The superintendent assigns the eager Maigret to follow up the investigation on his own, which is the first time the subordinate has been trusted to fend for himself. But he quickly discovers that it is no easy task for a young country-bred policeman to break social barriers and penetrate the secrets of the upper crust.

Still, a novice he may be but Maigret doggedly applies the deductive reasoning that will become his trademark. He recognises that if he can succeed he is in line to be quickly be elevated from the suburban police station to the Chief's Squad in Police Headquarters at the Quai des Orfevres, where the heavy-duty police work is carried out.

Overcoming obstacles and condescension from both his colleagues and criminals, and narrowly escaping with his life at the hands of a couple of deceptively jolly toughs, we hardly need say that Maigret untangles Simenon's rather convoluted goings-on and prevails in the end.

Along the way, someone higher up had decided that discretion was the best policy and the dirty linen of the warring Gendreau-Balthazar factions should be hushed up, making Maigret angry and, again, considering quitting the police force altogether.

In uncovering the wealthy family's dark secrets he is taught his first lessons in modesty, patience and stoical forbearance – those qualities that come to mark his whole formidable career. He also develops his considerable drinking powers while observing the comings and goings in Rue Chaptal for hours from inside a restaurant opposite, where the patron plies him repeatedly with calvados.

Another point of retrospective interest: the Maigrets have been married only five months and are already living in the apartment in the Boulevard Richard-Lenoir, eventually to become as well-known in its way as 221B Baker Street. They only intend to be there for a short time until they find somewhere in a nicer district, but 30 years later they are still there and have taken over the next-door flat as well.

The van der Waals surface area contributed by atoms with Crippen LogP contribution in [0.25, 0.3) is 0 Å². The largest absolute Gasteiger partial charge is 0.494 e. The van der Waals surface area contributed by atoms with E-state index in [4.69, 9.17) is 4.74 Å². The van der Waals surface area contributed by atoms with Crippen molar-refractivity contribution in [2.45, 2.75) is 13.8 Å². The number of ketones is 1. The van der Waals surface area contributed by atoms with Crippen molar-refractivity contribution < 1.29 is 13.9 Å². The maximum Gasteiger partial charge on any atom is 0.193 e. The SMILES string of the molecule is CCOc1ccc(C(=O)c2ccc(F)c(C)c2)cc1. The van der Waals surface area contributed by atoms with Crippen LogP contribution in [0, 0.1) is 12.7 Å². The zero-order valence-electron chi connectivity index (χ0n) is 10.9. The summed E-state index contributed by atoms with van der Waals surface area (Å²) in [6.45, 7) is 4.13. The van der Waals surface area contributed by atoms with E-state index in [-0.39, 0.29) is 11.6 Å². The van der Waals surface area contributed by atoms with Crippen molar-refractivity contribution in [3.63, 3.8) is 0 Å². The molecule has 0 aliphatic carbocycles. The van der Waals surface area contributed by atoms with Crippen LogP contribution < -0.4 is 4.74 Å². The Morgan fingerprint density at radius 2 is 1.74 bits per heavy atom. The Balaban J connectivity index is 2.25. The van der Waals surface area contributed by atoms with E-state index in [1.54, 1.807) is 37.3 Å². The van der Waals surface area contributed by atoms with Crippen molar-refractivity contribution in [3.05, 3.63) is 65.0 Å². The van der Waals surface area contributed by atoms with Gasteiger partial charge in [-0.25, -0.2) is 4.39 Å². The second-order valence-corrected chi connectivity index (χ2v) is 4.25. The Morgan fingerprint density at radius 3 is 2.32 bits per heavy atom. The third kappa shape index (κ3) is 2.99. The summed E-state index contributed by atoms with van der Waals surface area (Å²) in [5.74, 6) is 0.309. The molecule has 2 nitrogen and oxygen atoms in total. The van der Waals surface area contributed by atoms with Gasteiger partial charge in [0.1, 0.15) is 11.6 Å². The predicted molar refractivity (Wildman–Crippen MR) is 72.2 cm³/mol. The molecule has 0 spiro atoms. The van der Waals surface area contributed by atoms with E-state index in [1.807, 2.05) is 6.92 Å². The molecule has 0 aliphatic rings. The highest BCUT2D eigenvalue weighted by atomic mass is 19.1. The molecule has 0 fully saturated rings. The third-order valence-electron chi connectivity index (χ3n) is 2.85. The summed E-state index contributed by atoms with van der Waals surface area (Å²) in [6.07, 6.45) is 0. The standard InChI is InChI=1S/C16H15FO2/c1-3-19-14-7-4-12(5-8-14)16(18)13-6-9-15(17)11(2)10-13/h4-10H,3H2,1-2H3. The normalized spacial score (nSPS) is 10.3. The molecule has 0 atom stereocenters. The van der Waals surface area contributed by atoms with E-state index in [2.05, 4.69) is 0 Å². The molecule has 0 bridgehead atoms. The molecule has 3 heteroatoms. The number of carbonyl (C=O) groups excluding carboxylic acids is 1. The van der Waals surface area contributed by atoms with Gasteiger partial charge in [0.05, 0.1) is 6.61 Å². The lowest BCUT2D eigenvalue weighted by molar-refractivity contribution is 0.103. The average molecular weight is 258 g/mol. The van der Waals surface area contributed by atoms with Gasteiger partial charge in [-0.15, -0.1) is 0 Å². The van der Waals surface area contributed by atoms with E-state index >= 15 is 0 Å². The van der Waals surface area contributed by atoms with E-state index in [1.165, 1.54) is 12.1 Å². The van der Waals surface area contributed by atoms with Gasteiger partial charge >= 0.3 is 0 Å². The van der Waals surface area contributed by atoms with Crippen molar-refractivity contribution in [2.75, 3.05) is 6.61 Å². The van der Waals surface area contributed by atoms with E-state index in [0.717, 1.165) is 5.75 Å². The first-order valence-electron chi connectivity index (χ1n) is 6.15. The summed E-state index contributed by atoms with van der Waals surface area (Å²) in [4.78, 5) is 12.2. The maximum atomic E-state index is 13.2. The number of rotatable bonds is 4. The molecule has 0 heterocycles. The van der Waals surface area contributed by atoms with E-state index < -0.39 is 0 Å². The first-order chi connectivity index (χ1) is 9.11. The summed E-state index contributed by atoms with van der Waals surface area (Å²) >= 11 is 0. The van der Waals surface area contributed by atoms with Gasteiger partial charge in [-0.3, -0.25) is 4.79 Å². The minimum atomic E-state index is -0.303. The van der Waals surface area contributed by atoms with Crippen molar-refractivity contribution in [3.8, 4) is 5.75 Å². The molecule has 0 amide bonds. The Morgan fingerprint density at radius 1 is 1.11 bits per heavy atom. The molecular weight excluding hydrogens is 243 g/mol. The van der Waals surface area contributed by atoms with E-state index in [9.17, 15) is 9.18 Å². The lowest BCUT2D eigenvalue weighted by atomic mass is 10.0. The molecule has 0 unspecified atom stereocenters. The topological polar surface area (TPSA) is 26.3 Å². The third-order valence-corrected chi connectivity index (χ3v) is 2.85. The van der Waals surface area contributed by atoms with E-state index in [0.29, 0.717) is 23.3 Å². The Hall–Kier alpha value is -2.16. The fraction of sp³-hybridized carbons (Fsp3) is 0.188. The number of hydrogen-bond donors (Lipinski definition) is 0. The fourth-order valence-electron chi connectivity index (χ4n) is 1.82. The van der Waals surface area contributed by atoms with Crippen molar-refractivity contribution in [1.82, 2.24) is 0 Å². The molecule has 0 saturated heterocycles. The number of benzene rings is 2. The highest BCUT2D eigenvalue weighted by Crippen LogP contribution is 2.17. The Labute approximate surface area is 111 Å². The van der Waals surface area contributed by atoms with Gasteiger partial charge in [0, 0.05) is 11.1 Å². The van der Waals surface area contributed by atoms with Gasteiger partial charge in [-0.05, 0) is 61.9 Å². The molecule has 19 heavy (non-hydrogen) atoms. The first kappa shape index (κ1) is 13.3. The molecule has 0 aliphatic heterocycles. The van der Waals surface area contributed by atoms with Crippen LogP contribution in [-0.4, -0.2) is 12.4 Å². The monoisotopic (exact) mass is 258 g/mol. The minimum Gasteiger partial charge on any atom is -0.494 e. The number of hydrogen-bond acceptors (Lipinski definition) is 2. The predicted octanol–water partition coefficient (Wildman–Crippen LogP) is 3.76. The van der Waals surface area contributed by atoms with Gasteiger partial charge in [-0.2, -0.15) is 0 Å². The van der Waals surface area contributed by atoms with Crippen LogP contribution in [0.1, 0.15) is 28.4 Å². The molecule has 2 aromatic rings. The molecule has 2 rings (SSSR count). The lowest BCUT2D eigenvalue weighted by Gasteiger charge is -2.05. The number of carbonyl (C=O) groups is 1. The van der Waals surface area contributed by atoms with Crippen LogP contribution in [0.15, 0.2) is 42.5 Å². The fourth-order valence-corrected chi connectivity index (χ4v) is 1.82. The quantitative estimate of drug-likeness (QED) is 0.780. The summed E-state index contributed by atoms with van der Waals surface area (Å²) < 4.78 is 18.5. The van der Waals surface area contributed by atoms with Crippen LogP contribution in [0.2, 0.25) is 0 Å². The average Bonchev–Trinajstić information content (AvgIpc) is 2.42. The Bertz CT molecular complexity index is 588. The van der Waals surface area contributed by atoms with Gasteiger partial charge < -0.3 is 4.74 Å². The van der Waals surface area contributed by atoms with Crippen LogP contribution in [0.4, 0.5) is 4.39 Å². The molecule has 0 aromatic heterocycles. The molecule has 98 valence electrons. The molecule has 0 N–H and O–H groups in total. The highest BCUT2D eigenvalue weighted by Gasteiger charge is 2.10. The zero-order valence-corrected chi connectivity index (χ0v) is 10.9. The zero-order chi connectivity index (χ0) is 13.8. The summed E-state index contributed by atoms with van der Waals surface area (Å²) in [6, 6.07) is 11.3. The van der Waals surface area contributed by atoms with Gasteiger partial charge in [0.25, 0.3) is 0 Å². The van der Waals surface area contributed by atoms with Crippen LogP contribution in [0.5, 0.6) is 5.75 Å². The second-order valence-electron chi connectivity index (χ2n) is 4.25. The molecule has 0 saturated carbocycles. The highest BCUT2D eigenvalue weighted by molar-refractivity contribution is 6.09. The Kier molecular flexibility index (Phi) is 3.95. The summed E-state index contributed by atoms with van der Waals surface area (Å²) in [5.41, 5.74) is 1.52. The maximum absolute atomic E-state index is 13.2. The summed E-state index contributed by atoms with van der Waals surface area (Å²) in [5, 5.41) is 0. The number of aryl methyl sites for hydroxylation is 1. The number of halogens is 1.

Simenon gives the newly-wed Madame Maigret more attention than her usual shadowy presence in the other books. She is fresh-looking, smiling and smelling of toilet soap, "the kind of girl you only see in patisseries or behind the marble counter of a dairy, a big girl, full of vitality". And she is merely amused when Germaine, a lusty chambermaid at 17A Rue Chaptal, does her best – unsuccessfully – to bed the faithful Maigret.

We can almost imagine the libidinous Simenon drooling over his typewriter as he describes Germaine's pink skin through her nightdress, her heavy swelling bosom and – one of his particular fascinations – the red tufts in her armpits. Good old Georges!

Penguin Books is republishing all 75 "Maigrets" one a month in chronological order in new translations of the original French. As of November 2018, the reissues stand at number 61, "Maigret's Anger", from 1963. "Maigret's First Case" was published in France as "La Premiere enquéte de Maigret, 1913" in 1949 and was number 30 of the 75.